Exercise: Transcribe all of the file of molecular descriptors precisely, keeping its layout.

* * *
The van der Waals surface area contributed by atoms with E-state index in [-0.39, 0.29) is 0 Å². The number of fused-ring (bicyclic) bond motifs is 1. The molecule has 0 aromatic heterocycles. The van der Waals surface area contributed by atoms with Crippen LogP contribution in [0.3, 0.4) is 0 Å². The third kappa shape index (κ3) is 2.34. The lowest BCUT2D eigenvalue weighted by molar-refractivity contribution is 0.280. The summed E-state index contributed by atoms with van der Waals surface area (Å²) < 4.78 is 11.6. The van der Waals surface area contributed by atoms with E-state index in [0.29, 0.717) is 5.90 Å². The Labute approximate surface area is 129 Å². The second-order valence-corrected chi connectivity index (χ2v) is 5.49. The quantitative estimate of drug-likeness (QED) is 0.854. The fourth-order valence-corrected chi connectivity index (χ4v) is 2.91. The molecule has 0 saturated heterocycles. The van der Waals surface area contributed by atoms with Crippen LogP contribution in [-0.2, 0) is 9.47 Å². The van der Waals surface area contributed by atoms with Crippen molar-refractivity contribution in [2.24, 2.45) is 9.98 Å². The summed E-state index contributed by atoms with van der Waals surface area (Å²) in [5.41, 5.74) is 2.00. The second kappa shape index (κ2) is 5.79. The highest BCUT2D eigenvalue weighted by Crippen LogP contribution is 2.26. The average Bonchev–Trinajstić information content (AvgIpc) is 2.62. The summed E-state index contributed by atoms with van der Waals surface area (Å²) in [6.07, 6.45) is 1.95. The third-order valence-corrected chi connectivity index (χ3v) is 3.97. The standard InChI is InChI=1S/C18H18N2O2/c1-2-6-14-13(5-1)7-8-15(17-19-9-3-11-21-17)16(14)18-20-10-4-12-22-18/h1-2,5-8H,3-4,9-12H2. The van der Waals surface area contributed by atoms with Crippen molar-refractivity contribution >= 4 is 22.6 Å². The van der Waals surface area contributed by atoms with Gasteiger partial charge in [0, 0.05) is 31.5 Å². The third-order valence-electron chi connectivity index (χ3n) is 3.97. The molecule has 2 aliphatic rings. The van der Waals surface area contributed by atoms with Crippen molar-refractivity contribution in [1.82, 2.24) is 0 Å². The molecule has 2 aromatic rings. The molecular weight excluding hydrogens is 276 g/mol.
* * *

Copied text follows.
The van der Waals surface area contributed by atoms with E-state index in [-0.39, 0.29) is 0 Å². The number of fused-ring (bicyclic) bond motifs is 1. The molecule has 0 aromatic heterocycles. The van der Waals surface area contributed by atoms with Crippen LogP contribution in [0.3, 0.4) is 0 Å². The third kappa shape index (κ3) is 2.34. The lowest BCUT2D eigenvalue weighted by molar-refractivity contribution is 0.280. The summed E-state index contributed by atoms with van der Waals surface area (Å²) < 4.78 is 11.6. The van der Waals surface area contributed by atoms with E-state index in [0.29, 0.717) is 5.90 Å². The Labute approximate surface area is 129 Å². The second-order valence-corrected chi connectivity index (χ2v) is 5.49. The quantitative estimate of drug-likeness (QED) is 0.854. The fourth-order valence-corrected chi connectivity index (χ4v) is 2.91. The molecule has 0 saturated heterocycles. The van der Waals surface area contributed by atoms with Crippen LogP contribution in [-0.2, 0) is 9.47 Å². The van der Waals surface area contributed by atoms with Crippen molar-refractivity contribution in [2.24, 2.45) is 9.98 Å². The summed E-state index contributed by atoms with van der Waals surface area (Å²) in [5.41, 5.74) is 2.00. The second kappa shape index (κ2) is 5.79. The highest BCUT2D eigenvalue weighted by Crippen LogP contribution is 2.26. The average Bonchev–Trinajstić information content (AvgIpc) is 2.62. The summed E-state index contributed by atoms with van der Waals surface area (Å²) in [6.07, 6.45) is 1.95. The third-order valence-corrected chi connectivity index (χ3v) is 3.97. The standard InChI is InChI=1S/C18H18N2O2/c1-2-6-14-13(5-1)7-8-15(17-19-9-3-11-21-17)16(14)18-20-10-4-12-22-18/h1-2,5-8H,3-4,9-12H2. The van der Waals surface area contributed by atoms with Crippen molar-refractivity contribution >= 4 is 22.6 Å². The van der Waals surface area contributed by atoms with Gasteiger partial charge in [0, 0.05) is 31.5 Å². The third-order valence-electron chi connectivity index (χ3n) is 3.97. The molecule has 2 aliphatic rings. The van der Waals surface area contributed by atoms with Crippen molar-refractivity contribution in [1.82, 2.24) is 0 Å². The molecule has 2 aromatic rings. The molecular weight excluding hydrogens is 276 g/mol.